2 Main Reasons Why Someone’s Suddenly Ghosting You
There’s nothing worse than falling for someone – only for them to disappear on you. In a nutshell, that’s what ghosting is. A term given fresh relevance in the age of Tinder, Bumble and Grindr, it describes someone terminating all with someone else.
Basically, the hot dude you’ve been chatting to for months is now ignoring all your calls and messages and acting like you never existed. Confused? It gets worse: this happens to people all the time.
Sometimes Ghosting Can Be A Good Thing
“I ghosted this guy who was leaving super inappropriate comments on my pictures and Insta-stories. It literally felt like he was stalking me and I definitely was not into him. I couldn’t exactly tell him to back off as I know him in real life, so I’ve just blocked him and make an effort to avoid him. It’s way easier than dealing with him in person and having to explain why I’m not attracted to him” – Ann*
Sometimes It Really Frikken Hurts
“This guy and I were kind of seeing each other. We would chat and whenever we saw each other in person he was super affectionate. He gave me every indication that the attraction was mutual. But after our first time together, he said he would call, but never did. I would see him around campus, but he avoided me like the plague. I was left wondering if I somehow did something wrong. Was I a bad kisser? Did I say something to change his feelings towards me? To this day I have no closure about everything. I really liked this guy and was deeply hurt that he stopped talking to me without an explanation.” – Kim*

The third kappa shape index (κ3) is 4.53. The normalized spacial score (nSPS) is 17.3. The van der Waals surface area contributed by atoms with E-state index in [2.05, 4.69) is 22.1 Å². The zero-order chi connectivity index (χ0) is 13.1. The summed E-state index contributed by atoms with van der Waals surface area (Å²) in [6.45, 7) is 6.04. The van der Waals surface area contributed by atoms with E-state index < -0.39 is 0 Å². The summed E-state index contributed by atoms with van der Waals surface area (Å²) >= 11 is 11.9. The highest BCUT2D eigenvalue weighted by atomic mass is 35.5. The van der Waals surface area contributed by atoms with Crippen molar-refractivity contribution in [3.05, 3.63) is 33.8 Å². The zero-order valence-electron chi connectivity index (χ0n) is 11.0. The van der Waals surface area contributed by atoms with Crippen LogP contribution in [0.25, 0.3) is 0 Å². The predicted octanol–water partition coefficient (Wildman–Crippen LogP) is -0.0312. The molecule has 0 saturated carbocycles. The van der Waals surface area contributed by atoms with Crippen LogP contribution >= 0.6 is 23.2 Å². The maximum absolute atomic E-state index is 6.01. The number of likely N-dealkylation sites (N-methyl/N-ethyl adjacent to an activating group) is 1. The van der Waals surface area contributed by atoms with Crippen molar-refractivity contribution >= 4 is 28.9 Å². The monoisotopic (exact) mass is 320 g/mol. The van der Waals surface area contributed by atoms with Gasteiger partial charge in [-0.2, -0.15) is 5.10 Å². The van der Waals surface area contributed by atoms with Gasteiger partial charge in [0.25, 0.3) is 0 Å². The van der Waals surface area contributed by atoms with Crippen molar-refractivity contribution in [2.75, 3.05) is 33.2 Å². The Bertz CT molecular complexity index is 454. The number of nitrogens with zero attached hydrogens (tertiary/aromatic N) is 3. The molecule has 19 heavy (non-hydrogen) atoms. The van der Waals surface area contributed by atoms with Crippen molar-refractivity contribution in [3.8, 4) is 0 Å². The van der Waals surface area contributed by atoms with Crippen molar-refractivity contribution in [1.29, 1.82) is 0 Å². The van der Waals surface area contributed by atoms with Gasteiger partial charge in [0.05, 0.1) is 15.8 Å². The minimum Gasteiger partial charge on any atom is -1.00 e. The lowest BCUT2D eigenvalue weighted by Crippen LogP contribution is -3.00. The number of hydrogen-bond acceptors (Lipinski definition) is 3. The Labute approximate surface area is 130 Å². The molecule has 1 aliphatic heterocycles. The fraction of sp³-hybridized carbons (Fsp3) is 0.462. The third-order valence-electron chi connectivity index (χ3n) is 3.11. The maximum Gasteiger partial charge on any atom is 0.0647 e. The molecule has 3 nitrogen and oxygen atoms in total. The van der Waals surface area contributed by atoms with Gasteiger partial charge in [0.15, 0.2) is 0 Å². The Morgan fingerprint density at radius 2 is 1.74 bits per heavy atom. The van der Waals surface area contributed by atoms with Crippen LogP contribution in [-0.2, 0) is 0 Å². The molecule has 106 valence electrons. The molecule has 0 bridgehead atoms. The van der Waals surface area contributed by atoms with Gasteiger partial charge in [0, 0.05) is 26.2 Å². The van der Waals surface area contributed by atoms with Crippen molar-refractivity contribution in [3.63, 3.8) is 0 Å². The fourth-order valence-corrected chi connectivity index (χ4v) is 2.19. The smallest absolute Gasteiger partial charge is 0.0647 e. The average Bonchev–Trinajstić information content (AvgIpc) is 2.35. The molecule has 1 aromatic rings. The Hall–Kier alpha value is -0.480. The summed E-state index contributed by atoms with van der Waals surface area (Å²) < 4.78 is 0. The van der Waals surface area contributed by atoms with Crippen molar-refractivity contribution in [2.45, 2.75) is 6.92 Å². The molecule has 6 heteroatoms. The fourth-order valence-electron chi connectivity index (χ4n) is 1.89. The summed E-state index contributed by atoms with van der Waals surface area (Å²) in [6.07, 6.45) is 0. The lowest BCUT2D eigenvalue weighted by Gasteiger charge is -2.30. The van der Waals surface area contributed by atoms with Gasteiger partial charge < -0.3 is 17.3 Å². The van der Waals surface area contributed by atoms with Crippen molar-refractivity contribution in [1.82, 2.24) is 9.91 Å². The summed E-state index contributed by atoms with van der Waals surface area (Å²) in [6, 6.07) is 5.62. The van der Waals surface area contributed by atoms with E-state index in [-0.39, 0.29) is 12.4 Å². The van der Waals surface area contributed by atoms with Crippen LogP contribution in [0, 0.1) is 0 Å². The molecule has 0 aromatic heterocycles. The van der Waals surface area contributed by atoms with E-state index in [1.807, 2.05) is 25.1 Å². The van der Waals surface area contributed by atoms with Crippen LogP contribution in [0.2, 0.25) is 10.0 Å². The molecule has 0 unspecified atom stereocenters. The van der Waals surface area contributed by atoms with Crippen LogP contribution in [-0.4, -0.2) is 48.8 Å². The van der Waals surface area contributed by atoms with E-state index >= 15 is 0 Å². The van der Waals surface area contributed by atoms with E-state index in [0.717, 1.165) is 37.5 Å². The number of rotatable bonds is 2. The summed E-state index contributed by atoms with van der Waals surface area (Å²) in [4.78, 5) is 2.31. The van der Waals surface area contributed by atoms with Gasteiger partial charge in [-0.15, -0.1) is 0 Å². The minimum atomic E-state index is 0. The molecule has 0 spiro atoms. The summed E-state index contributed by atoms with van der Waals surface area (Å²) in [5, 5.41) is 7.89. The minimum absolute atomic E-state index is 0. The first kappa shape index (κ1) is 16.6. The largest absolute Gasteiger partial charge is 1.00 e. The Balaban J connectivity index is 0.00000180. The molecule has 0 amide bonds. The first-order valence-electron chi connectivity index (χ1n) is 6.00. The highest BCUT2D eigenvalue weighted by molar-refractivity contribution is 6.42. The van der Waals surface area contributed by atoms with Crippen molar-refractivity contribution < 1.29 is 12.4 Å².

So, Why Do People Ghost?
No one likes awkward conversations about emotions, but as a functioning adult, you kinda have to have them. If you’re opposed to this kind of healthy discussion, you’re more likely to ghost someone. People in online relationships are also more likely to get ghosted because it’s easier to break online connections than personal ones. But just because you’re not in an online relationship doesn’t mean you’ll never get ghosted. Reports of friends, family and real-life partners pulling disappearing acts are the Net too.
Jogini Packery, a counselling psychologist, explains the psychology behind ghosting: “Generally, if someone cuts you out of their lives without communication, a rule of thumb can be that they either don’t see investment in the commitment and don’t think it would be worth it to them, or they don’t have the communication skills to confront the way they feel.”
Why Does It Hurt So Bad?
Having someone mysteriously disappear from your life can be traumatic. Not knowing why someone left you can cause confusion and frustration. There’s science behind it, too: emotional pain triggers a in your brain as physical pain. Along with your heartbreak, you could also be feeling debilitating self-doubt.
According to , ghosting is a form of emotional cruelty because it renders you powerless to ask questions or get any answers that would help you move on from the experience. “As social beings, we all have a yearning to be loved and accepted. This is why rejection hurts, and this hurt goes beyond an emotion, and operates on a psyche level, as it affects how we see ourselves and feel about ourselves,” says Packery.
If you’re experiencing some action of a ghostly kind, just remind yourself of those two reasons why someone would do it (they’re not invested in your relationship, or those underdeveloped communication skills) and ask yourself: Would I want to be with that person anyway? Nope, probably not.
*Names have been changed.